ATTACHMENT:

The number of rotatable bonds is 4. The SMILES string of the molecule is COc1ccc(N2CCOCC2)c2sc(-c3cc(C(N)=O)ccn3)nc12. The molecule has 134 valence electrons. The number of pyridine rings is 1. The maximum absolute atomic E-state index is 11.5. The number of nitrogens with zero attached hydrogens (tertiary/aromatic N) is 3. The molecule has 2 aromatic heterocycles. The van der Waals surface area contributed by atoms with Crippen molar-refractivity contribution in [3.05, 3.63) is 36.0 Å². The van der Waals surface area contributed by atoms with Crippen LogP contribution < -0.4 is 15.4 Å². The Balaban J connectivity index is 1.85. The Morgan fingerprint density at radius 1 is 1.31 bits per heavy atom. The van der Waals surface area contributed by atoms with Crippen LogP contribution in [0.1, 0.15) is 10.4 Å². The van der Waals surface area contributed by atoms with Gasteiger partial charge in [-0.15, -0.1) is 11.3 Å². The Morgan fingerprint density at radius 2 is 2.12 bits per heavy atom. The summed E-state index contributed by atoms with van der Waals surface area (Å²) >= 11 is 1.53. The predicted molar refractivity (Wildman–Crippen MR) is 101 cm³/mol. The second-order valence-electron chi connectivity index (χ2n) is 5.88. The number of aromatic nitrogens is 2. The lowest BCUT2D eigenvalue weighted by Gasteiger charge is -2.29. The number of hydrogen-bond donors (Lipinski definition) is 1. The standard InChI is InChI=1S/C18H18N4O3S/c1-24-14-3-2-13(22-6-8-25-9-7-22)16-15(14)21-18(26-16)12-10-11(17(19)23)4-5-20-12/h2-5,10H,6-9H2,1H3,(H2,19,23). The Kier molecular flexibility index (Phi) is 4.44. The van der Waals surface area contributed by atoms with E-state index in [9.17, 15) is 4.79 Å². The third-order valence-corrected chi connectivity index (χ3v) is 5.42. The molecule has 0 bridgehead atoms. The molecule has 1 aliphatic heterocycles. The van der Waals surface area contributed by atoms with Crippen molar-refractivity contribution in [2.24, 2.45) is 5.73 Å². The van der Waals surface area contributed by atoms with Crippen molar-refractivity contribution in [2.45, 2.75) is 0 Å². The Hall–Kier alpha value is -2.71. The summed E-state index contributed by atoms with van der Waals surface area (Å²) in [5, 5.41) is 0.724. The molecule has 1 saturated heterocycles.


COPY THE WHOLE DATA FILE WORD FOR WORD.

The number of rotatable bonds is 4. The SMILES string of the molecule is COc1ccc(N2CCOCC2)c2sc(-c3cc(C(N)=O)ccn3)nc12. The molecule has 134 valence electrons. The number of pyridine rings is 1. The maximum absolute atomic E-state index is 11.5. The number of nitrogens with zero attached hydrogens (tertiary/aromatic N) is 3. The molecule has 2 aromatic heterocycles. The van der Waals surface area contributed by atoms with Crippen molar-refractivity contribution in [3.05, 3.63) is 36.0 Å². The van der Waals surface area contributed by atoms with Crippen LogP contribution < -0.4 is 15.4 Å². The Balaban J connectivity index is 1.85. The Morgan fingerprint density at radius 1 is 1.31 bits per heavy atom. The van der Waals surface area contributed by atoms with Crippen LogP contribution in [0.1, 0.15) is 10.4 Å². The van der Waals surface area contributed by atoms with Gasteiger partial charge in [-0.15, -0.1) is 11.3 Å². The Morgan fingerprint density at radius 2 is 2.12 bits per heavy atom. The summed E-state index contributed by atoms with van der Waals surface area (Å²) >= 11 is 1.53. The predicted molar refractivity (Wildman–Crippen MR) is 101 cm³/mol. The second-order valence-electron chi connectivity index (χ2n) is 5.88. The number of aromatic nitrogens is 2. The lowest BCUT2D eigenvalue weighted by Gasteiger charge is -2.29. The number of hydrogen-bond donors (Lipinski definition) is 1. The standard InChI is InChI=1S/C18H18N4O3S/c1-24-14-3-2-13(22-6-8-25-9-7-22)16-15(14)21-18(26-16)12-10-11(17(19)23)4-5-20-12/h2-5,10H,6-9H2,1H3,(H2,19,23). The Kier molecular flexibility index (Phi) is 4.44. The van der Waals surface area contributed by atoms with E-state index in [9.17, 15) is 4.79 Å². The third-order valence-corrected chi connectivity index (χ3v) is 5.42. The molecule has 0 bridgehead atoms. The molecule has 1 aliphatic heterocycles. The van der Waals surface area contributed by atoms with Crippen molar-refractivity contribution in [2.24, 2.45) is 5.73 Å². The van der Waals surface area contributed by atoms with Crippen molar-refractivity contribution in [2.45, 2.75) is 0 Å². The Hall–Kier alpha value is -2.71. The summed E-state index contributed by atoms with van der Waals surface area (Å²) in [5, 5.41) is 0.724. The molecule has 1 saturated heterocycles.